Native American Pipeline Protest, Calling Sports, Brain Addiction
Top of Mind with Julie Rose - Radio Archive, Episode 382
- Sep 15, 2016 11:00 pm
- 1:43:00 mins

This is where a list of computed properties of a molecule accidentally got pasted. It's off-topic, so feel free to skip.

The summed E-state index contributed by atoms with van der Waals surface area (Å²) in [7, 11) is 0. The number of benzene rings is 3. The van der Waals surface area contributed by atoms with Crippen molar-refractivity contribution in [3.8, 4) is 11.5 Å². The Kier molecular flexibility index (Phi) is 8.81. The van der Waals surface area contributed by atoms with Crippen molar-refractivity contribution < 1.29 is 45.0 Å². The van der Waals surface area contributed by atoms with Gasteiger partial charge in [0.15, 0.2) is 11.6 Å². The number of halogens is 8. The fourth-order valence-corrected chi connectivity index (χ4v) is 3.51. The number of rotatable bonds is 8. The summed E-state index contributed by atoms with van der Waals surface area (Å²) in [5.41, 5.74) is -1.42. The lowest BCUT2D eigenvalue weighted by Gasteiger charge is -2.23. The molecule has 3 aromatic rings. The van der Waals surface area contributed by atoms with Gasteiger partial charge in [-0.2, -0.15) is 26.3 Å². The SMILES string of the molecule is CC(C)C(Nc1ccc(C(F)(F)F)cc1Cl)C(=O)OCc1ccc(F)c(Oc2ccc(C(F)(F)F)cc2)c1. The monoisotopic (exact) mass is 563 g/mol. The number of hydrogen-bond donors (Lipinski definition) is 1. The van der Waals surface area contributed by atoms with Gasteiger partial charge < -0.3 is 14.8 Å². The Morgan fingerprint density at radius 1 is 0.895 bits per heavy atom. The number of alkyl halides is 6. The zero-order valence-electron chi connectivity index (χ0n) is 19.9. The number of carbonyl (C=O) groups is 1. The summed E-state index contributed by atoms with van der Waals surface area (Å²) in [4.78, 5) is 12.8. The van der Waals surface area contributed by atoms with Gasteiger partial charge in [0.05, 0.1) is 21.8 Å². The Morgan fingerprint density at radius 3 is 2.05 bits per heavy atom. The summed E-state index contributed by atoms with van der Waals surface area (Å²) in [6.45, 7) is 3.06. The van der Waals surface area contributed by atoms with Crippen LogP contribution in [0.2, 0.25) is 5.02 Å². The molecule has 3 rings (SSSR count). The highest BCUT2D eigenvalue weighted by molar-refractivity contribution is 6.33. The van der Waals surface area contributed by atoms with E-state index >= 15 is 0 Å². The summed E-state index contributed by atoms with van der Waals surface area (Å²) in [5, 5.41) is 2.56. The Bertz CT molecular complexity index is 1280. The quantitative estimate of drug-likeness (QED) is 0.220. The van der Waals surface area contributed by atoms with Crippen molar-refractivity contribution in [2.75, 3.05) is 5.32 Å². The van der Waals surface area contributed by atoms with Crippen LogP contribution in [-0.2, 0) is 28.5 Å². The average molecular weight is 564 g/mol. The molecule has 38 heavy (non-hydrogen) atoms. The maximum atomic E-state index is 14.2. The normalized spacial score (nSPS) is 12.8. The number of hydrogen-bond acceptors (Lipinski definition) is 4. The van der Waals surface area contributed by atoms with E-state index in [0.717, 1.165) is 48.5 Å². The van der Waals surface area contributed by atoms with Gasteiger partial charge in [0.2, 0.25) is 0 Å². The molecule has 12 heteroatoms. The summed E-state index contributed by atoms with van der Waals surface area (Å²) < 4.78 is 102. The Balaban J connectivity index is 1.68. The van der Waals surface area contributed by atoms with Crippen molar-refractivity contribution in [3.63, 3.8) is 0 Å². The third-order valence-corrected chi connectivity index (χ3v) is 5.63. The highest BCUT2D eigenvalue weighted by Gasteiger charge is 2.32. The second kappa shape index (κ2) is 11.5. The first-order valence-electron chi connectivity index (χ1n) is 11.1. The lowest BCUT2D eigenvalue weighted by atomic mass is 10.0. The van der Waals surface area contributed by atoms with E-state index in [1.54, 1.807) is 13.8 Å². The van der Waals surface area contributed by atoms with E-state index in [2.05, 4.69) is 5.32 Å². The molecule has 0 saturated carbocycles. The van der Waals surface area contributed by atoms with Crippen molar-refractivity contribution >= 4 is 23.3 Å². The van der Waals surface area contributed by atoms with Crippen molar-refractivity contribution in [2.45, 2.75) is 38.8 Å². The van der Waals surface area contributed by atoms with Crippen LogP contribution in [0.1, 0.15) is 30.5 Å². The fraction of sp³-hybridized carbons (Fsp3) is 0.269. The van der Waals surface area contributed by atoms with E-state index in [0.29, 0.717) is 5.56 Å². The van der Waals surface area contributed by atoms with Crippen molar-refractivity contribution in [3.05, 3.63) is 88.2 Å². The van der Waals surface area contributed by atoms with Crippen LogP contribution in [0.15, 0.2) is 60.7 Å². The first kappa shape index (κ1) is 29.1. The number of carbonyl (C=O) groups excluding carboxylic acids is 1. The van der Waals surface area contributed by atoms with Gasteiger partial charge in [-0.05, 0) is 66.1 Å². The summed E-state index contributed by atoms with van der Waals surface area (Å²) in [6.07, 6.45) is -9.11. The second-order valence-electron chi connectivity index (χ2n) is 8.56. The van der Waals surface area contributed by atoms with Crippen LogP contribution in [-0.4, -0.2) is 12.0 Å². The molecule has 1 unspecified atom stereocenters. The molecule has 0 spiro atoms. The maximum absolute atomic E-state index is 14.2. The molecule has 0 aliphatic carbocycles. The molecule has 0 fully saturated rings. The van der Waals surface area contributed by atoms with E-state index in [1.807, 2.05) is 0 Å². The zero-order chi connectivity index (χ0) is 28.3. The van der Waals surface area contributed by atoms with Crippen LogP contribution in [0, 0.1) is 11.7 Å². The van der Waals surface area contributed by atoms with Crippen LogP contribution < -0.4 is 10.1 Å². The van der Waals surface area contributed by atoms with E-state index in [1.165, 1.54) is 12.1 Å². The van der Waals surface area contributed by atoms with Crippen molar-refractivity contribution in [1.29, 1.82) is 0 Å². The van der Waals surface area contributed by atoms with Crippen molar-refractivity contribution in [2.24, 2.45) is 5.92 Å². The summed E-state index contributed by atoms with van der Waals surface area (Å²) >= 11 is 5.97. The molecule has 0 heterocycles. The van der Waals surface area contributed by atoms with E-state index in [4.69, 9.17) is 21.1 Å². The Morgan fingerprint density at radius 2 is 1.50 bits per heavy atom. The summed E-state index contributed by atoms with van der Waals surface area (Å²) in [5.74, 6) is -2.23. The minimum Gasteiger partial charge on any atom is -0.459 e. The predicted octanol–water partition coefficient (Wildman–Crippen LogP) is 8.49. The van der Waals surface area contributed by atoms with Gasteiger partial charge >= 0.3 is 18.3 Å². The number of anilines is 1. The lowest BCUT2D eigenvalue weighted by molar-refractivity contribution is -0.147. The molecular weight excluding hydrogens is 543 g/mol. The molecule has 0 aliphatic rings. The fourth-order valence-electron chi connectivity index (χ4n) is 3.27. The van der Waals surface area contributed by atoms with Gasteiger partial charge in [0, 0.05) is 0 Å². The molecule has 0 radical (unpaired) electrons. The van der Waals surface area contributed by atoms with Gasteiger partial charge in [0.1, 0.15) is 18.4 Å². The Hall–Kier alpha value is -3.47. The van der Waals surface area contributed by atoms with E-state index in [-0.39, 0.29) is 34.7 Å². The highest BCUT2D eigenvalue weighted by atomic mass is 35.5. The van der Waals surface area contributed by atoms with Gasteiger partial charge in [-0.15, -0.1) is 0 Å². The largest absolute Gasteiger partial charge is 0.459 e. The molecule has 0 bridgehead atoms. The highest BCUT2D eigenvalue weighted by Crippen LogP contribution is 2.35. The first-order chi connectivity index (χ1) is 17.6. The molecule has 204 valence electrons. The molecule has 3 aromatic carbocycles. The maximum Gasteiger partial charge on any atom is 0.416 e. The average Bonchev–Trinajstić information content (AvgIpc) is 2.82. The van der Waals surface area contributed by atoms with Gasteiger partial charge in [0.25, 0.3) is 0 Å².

Why the Dakota Pipeline Has United American Indians into a National Movement Guest: Michalyn Steele, JD, Professor of Law at BYU, Member of the Seneca Nation of Indians of New York Back in April, a few members of the Standing Rock Sioux Tribe set up camp to protest the construction of a pipeline to carry crude oil from North Dakota to Illinois. Tribe members say the pipeline endangers sacred burial grounds and could threaten the tribe’s water supply. Late last week, a judge denied the tribe’s request for a temporary injunction to halt construction. But almost immediately, the US Justice Department stepped in and ordered construction near the tribe’s reservation to stop so government officials can review the permits and ensure the tribe was properly consulted. Even with that temporary victory, the protest movement encamped near the pipeline route in North Dakota is growing. Thousands of people from many different American Indian tribes have set up tents and trailers. The camp is now larger than most small towns in North Dakota. It’s clear this is about more than just the Dakota Access pipeline. Secrets of Live Sports Play-By-Play Guest: Greg Wrubell, Voice of the Cougars and Director of Broadcast Media for BYU Sports Here Greg Wrubell was Saturday night when BYU played Utah. Then Monday, he was in Columbus, Ohio narrating BYU women’s soccer action. If it’s on the radio and the BYU Cougars are involved, Greg Wrubell can’t be far away. He’s the Voice of the Cougars giving the play-by-play radio commentary for BYU football, basketball and women’s soccer. And in this very hectic season he’s carved out a few minutes to join us for some behind-the-scenes insight. All Brains Are Wired to Become Addicted Guest: Brian Anderson, PhD, Professor of Psychology and Cognitive Neuroscience at Texas A&M Drug addiction is often considered a deviance from the normal human experience: Someone chooses to consume a substance that changes the state of their mind and body, leading to a cycle of addiction that is tough to break because addiction has rewired the brain somehow. But what if the brain function that make it hard for addicts to get clean is actually a very normal, basic way for a healthy brain to operate? That, in a sense, we’re all wired to become addicted? Crackdown on Payday Lenders Leaves Few Options for Poor Guest: Mehrsa Baradaran, JD, Associate Professor of Contracts and Banking Law at The University of Georgia Law and Author of “How the Other Half Banks” Over the summer, the Consumer Financial Protection Bureau proposed the first nationwide regulations on payday lenders with the goal of preventing people from getting caught in “debt traps” caused by taking out one high-interest short-term loan after another. The bureau is accepting public comment on the rules until October 7 and the payday lending industry has mobilized opposition, urging people to “Tell policymakers in Washington, D.C.: Don’t Take My Credit Away.” Pokemon GO Paves Way for Useful Applications Guest: Derek Hansen, PhD, Professor of Information Technology at BYU Back at the peak of the Pokemon GO craze in July, we spoke with BYU information technology professor Derek Hansen about the game’s appeal and what it might signal for future mobile technology development. We’re not seeing the hordes of Pokemon GO-ers wandering around town as much as we used to, but it’s still the most successful mobile game of all time and it’s still going to shape future mobile technology. Grouping Students by Age Wastes Education Funds Guest: Jonathan Plucker, PhD, Education Policy Scholar and Professor of Talent Development at Johns Hopkins University More than a decade of education policies in the US have been focused at making sure kids perform at their grade level. There’s been little or no focus on what’s happening at the other end of the spectrum – how many kids are performing beyond their own grade level? The Institute for Education Policy at the Johns Hopkins School of Education estimates it’s as many as a third of elementary and middle school students. So, how well we’re meeting their needs.